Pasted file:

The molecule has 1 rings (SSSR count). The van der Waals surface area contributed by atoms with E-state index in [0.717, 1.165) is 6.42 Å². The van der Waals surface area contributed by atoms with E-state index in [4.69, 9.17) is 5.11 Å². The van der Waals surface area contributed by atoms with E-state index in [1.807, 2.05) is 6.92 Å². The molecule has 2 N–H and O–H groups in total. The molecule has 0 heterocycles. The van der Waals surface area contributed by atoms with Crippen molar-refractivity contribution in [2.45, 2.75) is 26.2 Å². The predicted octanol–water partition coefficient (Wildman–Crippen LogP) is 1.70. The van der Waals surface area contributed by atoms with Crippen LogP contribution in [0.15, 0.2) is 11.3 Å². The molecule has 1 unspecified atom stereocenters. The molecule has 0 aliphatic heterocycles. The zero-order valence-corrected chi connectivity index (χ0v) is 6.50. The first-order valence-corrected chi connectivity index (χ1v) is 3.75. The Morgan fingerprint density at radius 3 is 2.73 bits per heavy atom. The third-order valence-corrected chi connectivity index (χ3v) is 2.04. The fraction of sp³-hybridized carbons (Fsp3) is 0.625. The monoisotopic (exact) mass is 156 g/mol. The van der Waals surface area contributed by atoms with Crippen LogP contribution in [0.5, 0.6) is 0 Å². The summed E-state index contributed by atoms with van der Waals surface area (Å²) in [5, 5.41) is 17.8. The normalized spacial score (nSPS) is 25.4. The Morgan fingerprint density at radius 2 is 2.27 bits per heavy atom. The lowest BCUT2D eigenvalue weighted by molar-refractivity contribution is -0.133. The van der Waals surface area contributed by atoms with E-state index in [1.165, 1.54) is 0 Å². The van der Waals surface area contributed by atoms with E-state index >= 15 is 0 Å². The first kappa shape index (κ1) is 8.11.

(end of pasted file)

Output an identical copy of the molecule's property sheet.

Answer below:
The molecule has 1 rings (SSSR count). The van der Waals surface area contributed by atoms with E-state index in [0.717, 1.165) is 6.42 Å². The van der Waals surface area contributed by atoms with E-state index in [4.69, 9.17) is 5.11 Å². The van der Waals surface area contributed by atoms with E-state index in [1.807, 2.05) is 6.92 Å². The molecule has 2 N–H and O–H groups in total. The molecule has 0 heterocycles. The van der Waals surface area contributed by atoms with Crippen molar-refractivity contribution in [2.45, 2.75) is 26.2 Å². The predicted octanol–water partition coefficient (Wildman–Crippen LogP) is 1.70. The van der Waals surface area contributed by atoms with Crippen LogP contribution in [0.15, 0.2) is 11.3 Å². The molecule has 1 unspecified atom stereocenters. The molecule has 0 aliphatic heterocycles. The zero-order valence-corrected chi connectivity index (χ0v) is 6.50. The first-order valence-corrected chi connectivity index (χ1v) is 3.75. The Morgan fingerprint density at radius 3 is 2.73 bits per heavy atom. The third-order valence-corrected chi connectivity index (χ3v) is 2.04. The fraction of sp³-hybridized carbons (Fsp3) is 0.625. The monoisotopic (exact) mass is 156 g/mol. The van der Waals surface area contributed by atoms with Crippen LogP contribution in [0.5, 0.6) is 0 Å². The summed E-state index contributed by atoms with van der Waals surface area (Å²) in [5, 5.41) is 17.8. The normalized spacial score (nSPS) is 25.4. The Morgan fingerprint density at radius 2 is 2.27 bits per heavy atom. The lowest BCUT2D eigenvalue weighted by molar-refractivity contribution is -0.133. The van der Waals surface area contributed by atoms with E-state index in [1.165, 1.54) is 0 Å². The van der Waals surface area contributed by atoms with E-state index >= 15 is 0 Å². The first kappa shape index (κ1) is 8.11.